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Wednesday, August 16, 2017

Growth in security for Industry 4.0 is still slow says report

By Nick Flaherty

Consideration of security for the next generation of industrial systems is still slow, says a new report.

GrammaTech commissioned the report from VDC detailing the growing concerns in cyber-physical manufacturing systems within today’s smart factories. The report, “Industry 4.0: Secure by Design,” summarizes the results from surveying over 500 engineers to find that for Industry 4.0 to succeed, smart factories must be made secure by design, meaning security concerns should guide decisions from the earliest stages and through the full system development lifecycle.

According to 46% of developers surveyed by VDC, cyber security concerns are very or extremely important on their current project, up from 37% two years ago.

IoT is opening up a broad range of new business opportunities and solutions like the smart factory. Unfortunately, the introduction of connectivity can unearth new vulnerabilities and magnify any existing software quality issues.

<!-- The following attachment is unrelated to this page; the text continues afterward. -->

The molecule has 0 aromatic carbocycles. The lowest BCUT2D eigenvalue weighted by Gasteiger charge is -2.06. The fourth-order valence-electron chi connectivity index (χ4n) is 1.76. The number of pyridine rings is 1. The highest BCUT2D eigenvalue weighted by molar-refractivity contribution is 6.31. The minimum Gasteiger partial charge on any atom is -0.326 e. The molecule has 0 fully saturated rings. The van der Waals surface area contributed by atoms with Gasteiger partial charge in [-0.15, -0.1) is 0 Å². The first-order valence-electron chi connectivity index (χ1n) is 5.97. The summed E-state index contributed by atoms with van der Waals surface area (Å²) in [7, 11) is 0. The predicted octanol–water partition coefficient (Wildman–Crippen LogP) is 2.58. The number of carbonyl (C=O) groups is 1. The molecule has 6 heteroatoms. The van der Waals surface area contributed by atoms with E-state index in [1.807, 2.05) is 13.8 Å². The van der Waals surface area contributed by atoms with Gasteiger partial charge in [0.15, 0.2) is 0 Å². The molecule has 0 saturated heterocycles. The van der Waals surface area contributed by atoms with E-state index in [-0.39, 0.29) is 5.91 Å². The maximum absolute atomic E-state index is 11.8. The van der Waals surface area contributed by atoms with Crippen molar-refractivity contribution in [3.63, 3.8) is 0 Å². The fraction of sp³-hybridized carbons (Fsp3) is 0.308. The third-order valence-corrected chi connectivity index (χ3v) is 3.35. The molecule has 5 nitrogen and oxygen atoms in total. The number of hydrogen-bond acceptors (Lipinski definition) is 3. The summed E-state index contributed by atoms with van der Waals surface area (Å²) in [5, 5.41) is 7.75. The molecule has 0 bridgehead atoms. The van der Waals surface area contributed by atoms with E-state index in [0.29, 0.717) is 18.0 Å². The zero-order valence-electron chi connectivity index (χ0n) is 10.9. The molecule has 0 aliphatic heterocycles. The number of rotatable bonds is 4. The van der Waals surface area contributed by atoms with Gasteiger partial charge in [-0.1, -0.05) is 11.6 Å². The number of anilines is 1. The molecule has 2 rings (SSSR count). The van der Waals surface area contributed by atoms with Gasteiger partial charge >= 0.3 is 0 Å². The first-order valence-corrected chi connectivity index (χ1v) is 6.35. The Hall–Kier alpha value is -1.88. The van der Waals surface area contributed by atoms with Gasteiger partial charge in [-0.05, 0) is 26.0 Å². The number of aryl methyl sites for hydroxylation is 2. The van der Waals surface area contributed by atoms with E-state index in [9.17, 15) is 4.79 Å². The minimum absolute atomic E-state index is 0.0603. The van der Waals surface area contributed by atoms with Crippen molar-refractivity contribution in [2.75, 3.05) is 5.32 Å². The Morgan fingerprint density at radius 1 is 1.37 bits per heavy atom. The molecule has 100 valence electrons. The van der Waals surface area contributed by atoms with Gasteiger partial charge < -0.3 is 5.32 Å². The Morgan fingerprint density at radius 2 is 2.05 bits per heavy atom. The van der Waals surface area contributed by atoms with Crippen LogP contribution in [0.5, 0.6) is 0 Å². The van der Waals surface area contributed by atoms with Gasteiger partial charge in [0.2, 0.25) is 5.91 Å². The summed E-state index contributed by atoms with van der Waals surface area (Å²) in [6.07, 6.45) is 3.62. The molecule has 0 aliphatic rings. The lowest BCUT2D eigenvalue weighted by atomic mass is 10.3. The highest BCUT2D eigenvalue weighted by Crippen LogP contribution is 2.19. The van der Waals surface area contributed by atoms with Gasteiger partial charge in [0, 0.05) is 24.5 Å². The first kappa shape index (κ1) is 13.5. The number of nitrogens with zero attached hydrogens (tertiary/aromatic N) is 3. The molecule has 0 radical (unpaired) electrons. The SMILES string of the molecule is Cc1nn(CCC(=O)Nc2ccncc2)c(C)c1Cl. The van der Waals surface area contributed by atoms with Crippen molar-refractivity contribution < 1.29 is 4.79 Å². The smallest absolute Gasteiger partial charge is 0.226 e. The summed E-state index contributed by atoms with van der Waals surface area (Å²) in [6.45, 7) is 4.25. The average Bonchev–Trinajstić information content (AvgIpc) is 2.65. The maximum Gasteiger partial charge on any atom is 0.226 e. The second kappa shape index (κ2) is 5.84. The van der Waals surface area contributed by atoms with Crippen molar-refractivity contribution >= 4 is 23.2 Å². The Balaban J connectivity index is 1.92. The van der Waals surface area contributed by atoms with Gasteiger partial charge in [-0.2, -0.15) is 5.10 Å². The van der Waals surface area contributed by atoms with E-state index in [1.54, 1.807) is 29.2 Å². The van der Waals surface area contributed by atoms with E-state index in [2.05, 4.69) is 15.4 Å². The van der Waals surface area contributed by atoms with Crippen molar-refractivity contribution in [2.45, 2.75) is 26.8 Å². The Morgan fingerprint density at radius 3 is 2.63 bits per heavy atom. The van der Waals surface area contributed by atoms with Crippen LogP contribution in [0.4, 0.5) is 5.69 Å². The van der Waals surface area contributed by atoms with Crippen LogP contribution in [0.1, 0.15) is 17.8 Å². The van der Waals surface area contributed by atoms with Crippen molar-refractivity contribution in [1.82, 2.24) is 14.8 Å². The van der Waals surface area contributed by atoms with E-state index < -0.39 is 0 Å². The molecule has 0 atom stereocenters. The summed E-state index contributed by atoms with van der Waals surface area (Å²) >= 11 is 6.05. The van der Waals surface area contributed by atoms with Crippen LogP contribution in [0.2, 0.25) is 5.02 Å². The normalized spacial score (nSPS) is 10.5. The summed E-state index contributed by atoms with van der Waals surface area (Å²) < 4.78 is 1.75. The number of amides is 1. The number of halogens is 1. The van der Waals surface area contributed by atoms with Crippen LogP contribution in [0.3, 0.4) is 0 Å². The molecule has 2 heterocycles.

One of VDC’s recommendations is a testing regimen including dynamic testing and static analysis to provide greater assurance that vulnerabilities are discovered and fixed. This can help embedded development teams secure their devices and accelerate their time-to-market in industry 4.0, as well as industries such as medical devices, aerospace, and transportation where software capabilities are key drivers of innovation and competitive advantage.

“Based on our research, action to prevent or mitigate vulnerabilities is not rising in parallel with the increasing awareness of the impact of security failures,” said André Girard, Senior Analyst at VDC. “Embedded engineers surveyed report that over 24% of their projects have no security actions taken.”

"The results found by VDC agree with what we see with our customers,” said Mark Hermeling, Senior Director of Product Marketing at GrammaTech. “GrammaTech has been promoting a security-first design approach that leverages automated software tools as much as possible. Advanced static analysis, for example, plays an important role in a secure design lifecycle.”

“Increasing the use of automated testing tools, starting in the early stages of software design can help their engineering teams prevent many common coding errors and security weaknesses,” said Girard. “The low existing use-rates of static analysis and binary analysis — tools that can help in the code acceptance process — suggests many Industrial Automation & Control engineering teams are not yet following best practices for third-party code use.”

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